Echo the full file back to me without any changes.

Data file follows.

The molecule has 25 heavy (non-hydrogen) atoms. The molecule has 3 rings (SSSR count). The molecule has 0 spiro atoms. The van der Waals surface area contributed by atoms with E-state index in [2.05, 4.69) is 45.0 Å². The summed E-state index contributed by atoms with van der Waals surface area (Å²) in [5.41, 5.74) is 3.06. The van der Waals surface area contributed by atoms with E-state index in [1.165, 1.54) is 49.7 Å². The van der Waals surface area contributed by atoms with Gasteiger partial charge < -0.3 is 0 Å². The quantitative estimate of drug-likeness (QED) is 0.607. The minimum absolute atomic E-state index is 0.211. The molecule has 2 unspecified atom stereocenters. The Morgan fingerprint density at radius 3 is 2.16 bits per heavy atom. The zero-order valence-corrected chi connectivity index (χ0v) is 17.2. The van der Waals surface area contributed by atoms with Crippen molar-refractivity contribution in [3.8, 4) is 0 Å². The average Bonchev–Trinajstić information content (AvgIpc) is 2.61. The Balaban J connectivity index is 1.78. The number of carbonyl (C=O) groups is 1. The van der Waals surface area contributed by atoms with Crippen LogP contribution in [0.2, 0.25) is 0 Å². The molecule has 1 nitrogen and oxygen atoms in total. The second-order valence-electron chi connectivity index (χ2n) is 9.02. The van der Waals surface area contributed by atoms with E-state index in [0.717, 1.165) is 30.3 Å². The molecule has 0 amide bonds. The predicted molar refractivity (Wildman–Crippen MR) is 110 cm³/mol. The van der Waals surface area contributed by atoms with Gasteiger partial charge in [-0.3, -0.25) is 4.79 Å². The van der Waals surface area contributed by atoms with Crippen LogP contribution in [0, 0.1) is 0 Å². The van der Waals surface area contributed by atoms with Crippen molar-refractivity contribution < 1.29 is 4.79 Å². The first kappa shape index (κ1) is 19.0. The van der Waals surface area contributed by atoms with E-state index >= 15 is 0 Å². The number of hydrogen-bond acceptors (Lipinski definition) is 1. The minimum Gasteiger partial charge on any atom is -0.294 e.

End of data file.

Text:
The molecule has 25 heavy (non-hydrogen) atoms. The molecule has 3 rings (SSSR count). The molecule has 0 spiro atoms. The van der Waals surface area contributed by atoms with E-state index in [2.05, 4.69) is 45.0 Å². The summed E-state index contributed by atoms with van der Waals surface area (Å²) in [5.41, 5.74) is 3.06. The van der Waals surface area contributed by atoms with E-state index in [1.165, 1.54) is 49.7 Å². The van der Waals surface area contributed by atoms with Gasteiger partial charge < -0.3 is 0 Å². The quantitative estimate of drug-likeness (QED) is 0.607. The minimum absolute atomic E-state index is 0.211. The molecule has 2 unspecified atom stereocenters. The Morgan fingerprint density at radius 3 is 2.16 bits per heavy atom. The zero-order valence-corrected chi connectivity index (χ0v) is 17.2. The van der Waals surface area contributed by atoms with Crippen molar-refractivity contribution in [3.8, 4) is 0 Å². The average Bonchev–Trinajstić information content (AvgIpc) is 2.61. The Balaban J connectivity index is 1.78. The number of carbonyl (C=O) groups is 1. The van der Waals surface area contributed by atoms with Crippen LogP contribution in [0.2, 0.25) is 0 Å². The molecule has 1 nitrogen and oxygen atoms in total. The second-order valence-electron chi connectivity index (χ2n) is 9.02. The van der Waals surface area contributed by atoms with E-state index in [0.717, 1.165) is 30.3 Å². The molecule has 0 amide bonds. The predicted molar refractivity (Wildman–Crippen MR) is 110 cm³/mol. The van der Waals surface area contributed by atoms with Gasteiger partial charge in [-0.3, -0.25) is 4.79 Å². The van der Waals surface area contributed by atoms with Crippen LogP contribution in [0, 0.1) is 0 Å². The van der Waals surface area contributed by atoms with Crippen molar-refractivity contribution < 1.29 is 4.79 Å². The first kappa shape index (κ1) is 19.0. The van der Waals surface area contributed by atoms with E-state index >= 15 is 0 Å². The number of hydrogen-bond acceptors (Lipinski definition) is 1. The minimum Gasteiger partial charge on any atom is -0.294 e.